Pavillon Roger-Gaudry, Université de Montréal

SMB 2019

I recently attended the annual running of the Society for Mathematical Biology conference, SMB2019. This years edition was held on the campus of the Université de Montréal from 22nd-26th July.

The theme for the conference was ‘From genome to biome’. The full programme (with abstracts) may be viewed here.

My own contribution in the meeting was a poster on ‘Modelling seasonal influenza in England: Approaches to capture immunity propagation’.

SMB2019 poster
Our work on modelling seasonal influenza in England displayed in poster form!

Mentoring programme

A strength of the SMB annual meeting is the provision of a mentorship programme, where junior scientists can request to be matched with a senior scientist. I enrolled onto the mentoring programme as both a mentor and a mentee. Overall, I found the programme rewarding and would encourage others to be involved in mentoring schemes when offered at scientific meetings!

To flesh out the details on what the mentorship scheme entails, an outline is given in the mentorship pages of the SMB website:

‘Junior scientists can request to be matched with a senior scientist. Junior scientists include students (both undergraduate and graduate), postdoctoral fellows, research assistants, newly appointed faculty members, etc. Senior scientists include postdoctoral fellows, research assistants, faculty members, etc. Because of the overlap in our definitions of junior and senior scientists, some individuals may sign up both as a mentee and a mentor.’

Throughout the duration of the conference, the membership program encourages the following types of interactions:

  • mentors introduce mentees to their colleagues to help the mentee establish a professional network;
  • mentors and mentees spend a lunch or dinner together discussing the mentees’ educational and/or career objectives;
  • mentors share their career experience with their mentees;
  • mentors attend the (poster or lecture) presentation of the mentee and provide constructive feedback;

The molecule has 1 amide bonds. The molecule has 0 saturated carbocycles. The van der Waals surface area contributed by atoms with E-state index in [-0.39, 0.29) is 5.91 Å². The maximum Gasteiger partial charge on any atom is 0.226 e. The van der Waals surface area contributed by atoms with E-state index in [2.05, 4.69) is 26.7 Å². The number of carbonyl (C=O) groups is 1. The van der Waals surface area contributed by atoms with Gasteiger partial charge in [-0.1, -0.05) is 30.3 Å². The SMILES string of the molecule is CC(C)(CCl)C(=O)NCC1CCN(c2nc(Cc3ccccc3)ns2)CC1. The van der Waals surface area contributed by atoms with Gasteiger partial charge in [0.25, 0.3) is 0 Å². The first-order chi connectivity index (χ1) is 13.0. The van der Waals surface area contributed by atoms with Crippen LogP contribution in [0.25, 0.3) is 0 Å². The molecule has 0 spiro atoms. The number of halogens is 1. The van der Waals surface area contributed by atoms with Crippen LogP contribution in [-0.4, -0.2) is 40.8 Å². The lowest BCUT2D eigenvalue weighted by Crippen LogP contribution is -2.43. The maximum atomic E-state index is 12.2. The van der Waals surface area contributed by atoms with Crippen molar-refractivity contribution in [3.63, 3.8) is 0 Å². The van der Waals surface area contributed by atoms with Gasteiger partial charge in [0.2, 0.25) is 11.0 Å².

• mentors spend some time explaining how conference presentations relate to each other, or how they fit into ‘the bigger picture’.

Additionally, the mentor and mentee research interests can reside in different disciplines, with the participants common interest in the interface of mathematics and biology being the driving factor for fruitful and mutually beneficial interactions.

My mentee was Kaitlyn Johnson, a third year PhD candidate in a Biomedical Engineering PhD program at The Center for Computational Oncology, University of Texas at Austin.

Kaitlyn’s work involves integrating experimental data into mathematical models of tumour growth and drug resistance. She is a member of the Brock Lab, a lab investigating the role of heterogeneity in cell state transitions, cancer progression, and therapeutic responses.

During the conference, Kaitlyn presented both a poster and a talk on ‘An integrated approach to calibrate and validate mathematical models of therapy-induced resistance from in vitro drug response data in cancer’.

Presenting photo Presenting photo
The final couple of slides from Kaitlyn's contributed talk.
(Left) Conclusion slide; (Right) Acknowledgement slide.

SMB & ESMTB joint meeting 2020

Looking ahead, the next SMB annual meeting will be a joint meeting with the European Society of Mathematical and Theoretical Biology (ESMTB); the venue for the joint meeting is Heidelberg, Germany, taking place from 31st August-4th September 2020.

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